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Scott R. Paeth

  • Scott R. Paeth is Associate Professor of Religious Studies at DePaul University in Chicago, IL. He works in the fields of Christian Social Ethics and Public Theology.

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January 31, 2013

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Craig

Nice post. I'd love to hear your response to a follow-up question.

You interpret the question as raising an epistemic issue (I think there are other reasons why someone might think that moral claims are in need of a foundation). On the epistemic issue, do you think that Christians (progressive or otherwise) possess any resources for moral guidance that non-Christians lack? If so, can these additional resources lead Christians to any general moral conclusion that are unlikely to be reached apart from those resources? If so, can you name any such moral conclusions?

Scott Paeth

It's a good question, and probably needs more thought than I can give it at the moment. But a first attempt at an answer would be that, yes, Christians possess many resources that non-Christians lack, but that doesn't guarantee that they necessarily come up with better answers.

I suppose one way of thinking about it is that morality is about a lot more than getting to the right solution, it's about the total way you see the world. Multiple worldviews can develop better or worse solutions to particular problems, but what distinguishes them is the form that the world takes through their religious perception. For Christians, it's fundamentally "Christomorphic." At its best, that may offer possibilities for self-sacrifice and self-giving love that others may lack, but others may get to the same place through other means.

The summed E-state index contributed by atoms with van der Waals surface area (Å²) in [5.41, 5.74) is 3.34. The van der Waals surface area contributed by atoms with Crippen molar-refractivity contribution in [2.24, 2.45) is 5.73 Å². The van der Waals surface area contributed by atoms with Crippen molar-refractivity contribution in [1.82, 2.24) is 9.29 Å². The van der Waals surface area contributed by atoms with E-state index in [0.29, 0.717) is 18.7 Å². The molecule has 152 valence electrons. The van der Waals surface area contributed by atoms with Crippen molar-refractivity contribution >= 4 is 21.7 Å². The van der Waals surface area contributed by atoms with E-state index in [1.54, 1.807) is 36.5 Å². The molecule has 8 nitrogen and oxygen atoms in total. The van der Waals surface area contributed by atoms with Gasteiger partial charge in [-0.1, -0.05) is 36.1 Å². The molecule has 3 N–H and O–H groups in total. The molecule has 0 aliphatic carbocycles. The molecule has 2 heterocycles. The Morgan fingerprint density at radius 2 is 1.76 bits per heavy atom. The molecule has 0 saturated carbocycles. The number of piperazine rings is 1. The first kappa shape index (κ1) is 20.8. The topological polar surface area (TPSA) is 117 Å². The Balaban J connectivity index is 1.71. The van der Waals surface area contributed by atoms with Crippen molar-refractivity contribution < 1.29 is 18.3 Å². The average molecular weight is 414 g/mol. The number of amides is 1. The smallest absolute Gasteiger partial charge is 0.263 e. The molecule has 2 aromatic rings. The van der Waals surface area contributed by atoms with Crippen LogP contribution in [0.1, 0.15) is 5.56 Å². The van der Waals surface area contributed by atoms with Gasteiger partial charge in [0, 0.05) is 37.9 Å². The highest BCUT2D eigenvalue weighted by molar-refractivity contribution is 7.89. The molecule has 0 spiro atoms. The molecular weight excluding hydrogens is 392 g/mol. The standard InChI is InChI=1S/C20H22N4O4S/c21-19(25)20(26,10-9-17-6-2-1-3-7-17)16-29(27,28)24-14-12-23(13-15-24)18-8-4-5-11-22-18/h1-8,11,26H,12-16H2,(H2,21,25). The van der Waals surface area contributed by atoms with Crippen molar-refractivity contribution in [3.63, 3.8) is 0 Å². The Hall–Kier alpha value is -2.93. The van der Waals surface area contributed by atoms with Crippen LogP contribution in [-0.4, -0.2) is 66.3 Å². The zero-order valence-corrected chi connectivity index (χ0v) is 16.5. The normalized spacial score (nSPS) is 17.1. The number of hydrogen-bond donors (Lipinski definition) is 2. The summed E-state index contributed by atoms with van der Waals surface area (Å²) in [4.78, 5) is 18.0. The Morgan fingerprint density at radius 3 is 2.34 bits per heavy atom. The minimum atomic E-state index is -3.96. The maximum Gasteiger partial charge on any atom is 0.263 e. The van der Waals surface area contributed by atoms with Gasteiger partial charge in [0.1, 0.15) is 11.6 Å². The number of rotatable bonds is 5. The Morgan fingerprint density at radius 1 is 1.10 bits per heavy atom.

Craig

Scott, what you say in response seems right and insightful. I can see how alternative ethical systems might prompt moral perspectives that differ in practical ways from perspective that submissively looks to guidance from Christ and his teachings. But you are also right that there's probably not a single substantive moral conclusion that a Christian might thereby reach that couldn't be reached through some other ethical perspective.

So I guess my question should be re-stated. What substantive first-order moral judgments (or sets thereof) are "characteristically Christian" in the following sense: they are easy to reach with Christianity's distinctive resources for moral guidance, but not so easy to reach apart from those resources? Of particular interest to me would be any such characteristically Christian moral judgments that aren't widely recognized, or are highly contested, among our contemporaries.

Craig

I should add that I think there might also be "characteristically non-Christian" moral judgments, in the same sense. These would be moral judgments that are easily discouraged by Christ-centered moral perspectives--which, importantly, is not to say that they cannot be reached from within such a perspective. For examples, I would look for moral responsibilities that fall between the cracks of interpersonal morality (loving your neighbor) and piety (loving God), or which are discouraged by peculiarly Christian views, (homosexuality is sinful; God will suddenly destroyed, and then remake, the earth; personal faith in Christ has all-important ramifications; the world is influenced by sin, Satan, and demons; etc.), or which regard sentiments that were either peculiarly dominant or were largely unrecognized in first-century Palestinian and Greek culture. So, I would suggest moral judgments regarding the long-term care of the environment and natural resources; regarding the modern state (e.g., duties of democratic civility and civil rights), modern warfare, and technology; and sexual norms. For particular moral judgments I would cite many of those that currently tend to set "Bible-believing" Christians apart from cultural progressives, or vice versa--often the kinds of judgments that either get the evangelical culture warriors up in arms, or which make the same people and their supporters the targets of everyone else's moral indignation, frustration, or disappointment.

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